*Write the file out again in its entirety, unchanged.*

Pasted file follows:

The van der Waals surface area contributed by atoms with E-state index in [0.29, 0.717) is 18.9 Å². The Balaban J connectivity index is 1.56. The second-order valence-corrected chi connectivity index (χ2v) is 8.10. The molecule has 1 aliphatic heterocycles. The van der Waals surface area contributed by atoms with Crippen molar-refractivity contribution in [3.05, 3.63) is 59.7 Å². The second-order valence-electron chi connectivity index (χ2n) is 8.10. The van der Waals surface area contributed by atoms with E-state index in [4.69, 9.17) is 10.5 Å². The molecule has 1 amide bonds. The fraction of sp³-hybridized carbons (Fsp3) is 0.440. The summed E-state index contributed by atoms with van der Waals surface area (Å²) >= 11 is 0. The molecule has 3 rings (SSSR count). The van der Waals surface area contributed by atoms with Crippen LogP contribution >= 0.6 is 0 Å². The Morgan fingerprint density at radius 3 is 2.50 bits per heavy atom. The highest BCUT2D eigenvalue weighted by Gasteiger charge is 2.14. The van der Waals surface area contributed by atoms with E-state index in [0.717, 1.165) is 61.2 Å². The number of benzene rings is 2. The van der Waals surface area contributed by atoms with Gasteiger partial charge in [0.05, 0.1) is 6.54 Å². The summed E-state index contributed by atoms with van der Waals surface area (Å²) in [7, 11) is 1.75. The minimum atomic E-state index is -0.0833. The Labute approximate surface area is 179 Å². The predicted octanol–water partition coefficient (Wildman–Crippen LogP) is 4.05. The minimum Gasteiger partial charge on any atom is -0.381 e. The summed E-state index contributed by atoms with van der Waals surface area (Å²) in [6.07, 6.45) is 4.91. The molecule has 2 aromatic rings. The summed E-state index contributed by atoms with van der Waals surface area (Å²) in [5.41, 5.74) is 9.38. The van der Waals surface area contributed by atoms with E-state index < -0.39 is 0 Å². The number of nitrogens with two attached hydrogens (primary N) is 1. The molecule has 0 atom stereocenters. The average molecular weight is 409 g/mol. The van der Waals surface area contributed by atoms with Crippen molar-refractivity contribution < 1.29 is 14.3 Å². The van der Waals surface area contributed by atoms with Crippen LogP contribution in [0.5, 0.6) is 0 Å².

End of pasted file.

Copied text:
The van der Waals surface area contributed by atoms with E-state index in [0.29, 0.717) is 18.9 Å². The Balaban J connectivity index is 1.56. The second-order valence-corrected chi connectivity index (χ2v) is 8.10. The molecule has 1 aliphatic heterocycles. The van der Waals surface area contributed by atoms with Crippen molar-refractivity contribution in [3.05, 3.63) is 59.7 Å². The second-order valence-electron chi connectivity index (χ2n) is 8.10. The van der Waals surface area contributed by atoms with E-state index in [4.69, 9.17) is 10.5 Å². The molecule has 1 amide bonds. The fraction of sp³-hybridized carbons (Fsp3) is 0.440. The summed E-state index contributed by atoms with van der Waals surface area (Å²) >= 11 is 0. The molecule has 3 rings (SSSR count). The van der Waals surface area contributed by atoms with Crippen LogP contribution >= 0.6 is 0 Å². The Morgan fingerprint density at radius 3 is 2.50 bits per heavy atom. The highest BCUT2D eigenvalue weighted by Gasteiger charge is 2.14. The van der Waals surface area contributed by atoms with E-state index in [0.717, 1.165) is 61.2 Å². The number of benzene rings is 2. The van der Waals surface area contributed by atoms with Gasteiger partial charge in [0.05, 0.1) is 6.54 Å². The summed E-state index contributed by atoms with van der Waals surface area (Å²) in [7, 11) is 1.75. The minimum atomic E-state index is -0.0833. The Labute approximate surface area is 179 Å². The predicted octanol–water partition coefficient (Wildman–Crippen LogP) is 4.05. The minimum Gasteiger partial charge on any atom is -0.381 e. The summed E-state index contributed by atoms with van der Waals surface area (Å²) in [6.07, 6.45) is 4.91. The molecule has 2 aromatic rings. The summed E-state index contributed by atoms with van der Waals surface area (Å²) in [5.41, 5.74) is 9.38. The van der Waals surface area contributed by atoms with E-state index < -0.39 is 0 Å². The number of nitrogens with two attached hydrogens (primary N) is 1. The molecule has 0 atom stereocenters. The average molecular weight is 409 g/mol. The van der Waals surface area contributed by atoms with Crippen molar-refractivity contribution < 1.29 is 14.3 Å². The van der Waals surface area contributed by atoms with Crippen LogP contribution in [0.5, 0.6) is 0 Å².